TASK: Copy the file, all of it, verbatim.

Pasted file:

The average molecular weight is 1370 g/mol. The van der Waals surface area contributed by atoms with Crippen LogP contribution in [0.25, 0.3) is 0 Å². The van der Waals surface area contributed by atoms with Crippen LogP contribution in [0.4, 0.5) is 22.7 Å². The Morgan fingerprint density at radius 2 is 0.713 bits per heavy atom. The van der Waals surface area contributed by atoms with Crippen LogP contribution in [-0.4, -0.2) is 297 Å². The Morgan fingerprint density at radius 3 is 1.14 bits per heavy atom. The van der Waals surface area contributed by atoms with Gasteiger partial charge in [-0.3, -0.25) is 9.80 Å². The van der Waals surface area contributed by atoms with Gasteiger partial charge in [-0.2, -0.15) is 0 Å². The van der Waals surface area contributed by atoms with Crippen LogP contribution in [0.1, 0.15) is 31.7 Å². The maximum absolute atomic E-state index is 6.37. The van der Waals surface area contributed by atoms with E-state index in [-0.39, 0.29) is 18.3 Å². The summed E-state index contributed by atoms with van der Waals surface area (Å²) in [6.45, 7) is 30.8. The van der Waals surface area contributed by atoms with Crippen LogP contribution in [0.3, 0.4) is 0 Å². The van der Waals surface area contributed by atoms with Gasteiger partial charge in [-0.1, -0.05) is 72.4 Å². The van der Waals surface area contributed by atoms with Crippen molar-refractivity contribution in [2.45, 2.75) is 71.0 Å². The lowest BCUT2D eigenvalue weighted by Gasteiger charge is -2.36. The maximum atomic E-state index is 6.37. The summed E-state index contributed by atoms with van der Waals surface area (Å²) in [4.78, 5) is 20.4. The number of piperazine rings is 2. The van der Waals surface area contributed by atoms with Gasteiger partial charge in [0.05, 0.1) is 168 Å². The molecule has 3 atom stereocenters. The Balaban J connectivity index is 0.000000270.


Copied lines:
The average molecular weight is 1370 g/mol. The van der Waals surface area contributed by atoms with Crippen LogP contribution in [0.25, 0.3) is 0 Å². The van der Waals surface area contributed by atoms with Crippen LogP contribution in [0.4, 0.5) is 22.7 Å². The Morgan fingerprint density at radius 2 is 0.713 bits per heavy atom. The van der Waals surface area contributed by atoms with Crippen LogP contribution in [-0.4, -0.2) is 297 Å². The Morgan fingerprint density at radius 3 is 1.14 bits per heavy atom. The van der Waals surface area contributed by atoms with Gasteiger partial charge in [-0.3, -0.25) is 9.80 Å². The van der Waals surface area contributed by atoms with Gasteiger partial charge in [-0.2, -0.15) is 0 Å². The van der Waals surface area contributed by atoms with Crippen LogP contribution in [0.1, 0.15) is 31.7 Å². The maximum absolute atomic E-state index is 6.37. The van der Waals surface area contributed by atoms with E-state index in [-0.39, 0.29) is 18.3 Å². The summed E-state index contributed by atoms with van der Waals surface area (Å²) in [6.45, 7) is 30.8. The van der Waals surface area contributed by atoms with Crippen LogP contribution in [0.3, 0.4) is 0 Å². The van der Waals surface area contributed by atoms with Gasteiger partial charge in [-0.1, -0.05) is 72.4 Å². The van der Waals surface area contributed by atoms with Crippen molar-refractivity contribution in [2.45, 2.75) is 71.0 Å². The lowest BCUT2D eigenvalue weighted by Gasteiger charge is -2.36. The maximum atomic E-state index is 6.37. The summed E-state index contributed by atoms with van der Waals surface area (Å²) in [4.78, 5) is 20.4. The number of piperazine rings is 2. The van der Waals surface area contributed by atoms with Gasteiger partial charge in [0.05, 0.1) is 168 Å². The molecule has 3 atom stereocenters. The Balaban J connectivity index is 0.000000270.